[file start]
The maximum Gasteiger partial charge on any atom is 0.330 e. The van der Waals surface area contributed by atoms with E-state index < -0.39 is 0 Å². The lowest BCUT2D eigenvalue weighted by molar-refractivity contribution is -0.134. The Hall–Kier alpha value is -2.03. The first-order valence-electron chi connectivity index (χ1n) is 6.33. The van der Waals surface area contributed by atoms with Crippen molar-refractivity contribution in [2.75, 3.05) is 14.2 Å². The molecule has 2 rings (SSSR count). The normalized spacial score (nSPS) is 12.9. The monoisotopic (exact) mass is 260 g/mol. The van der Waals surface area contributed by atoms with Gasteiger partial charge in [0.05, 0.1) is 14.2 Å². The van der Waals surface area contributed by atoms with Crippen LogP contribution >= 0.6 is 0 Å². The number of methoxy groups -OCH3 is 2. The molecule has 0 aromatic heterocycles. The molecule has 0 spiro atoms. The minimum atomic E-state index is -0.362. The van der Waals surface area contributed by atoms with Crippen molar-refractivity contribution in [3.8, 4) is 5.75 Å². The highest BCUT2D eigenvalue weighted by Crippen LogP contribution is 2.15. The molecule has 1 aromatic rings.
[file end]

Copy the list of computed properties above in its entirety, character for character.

The maximum Gasteiger partial charge on any atom is 0.330 e. The van der Waals surface area contributed by atoms with E-state index < -0.39 is 0 Å². The lowest BCUT2D eigenvalue weighted by molar-refractivity contribution is -0.134. The Hall–Kier alpha value is -2.03. The first-order valence-electron chi connectivity index (χ1n) is 6.33. The van der Waals surface area contributed by atoms with Crippen molar-refractivity contribution in [2.75, 3.05) is 14.2 Å². The molecule has 2 rings (SSSR count). The normalized spacial score (nSPS) is 12.9. The monoisotopic (exact) mass is 260 g/mol. The van der Waals surface area contributed by atoms with Gasteiger partial charge in [0.05, 0.1) is 14.2 Å². The van der Waals surface area contributed by atoms with Crippen LogP contribution >= 0.6 is 0 Å². The number of methoxy groups -OCH3 is 2. The molecule has 0 aromatic heterocycles. The molecule has 0 spiro atoms. The minimum atomic E-state index is -0.362. The van der Waals surface area contributed by atoms with Crippen molar-refractivity contribution in [3.8, 4) is 5.75 Å². The highest BCUT2D eigenvalue weighted by Crippen LogP contribution is 2.15. The molecule has 1 aromatic rings.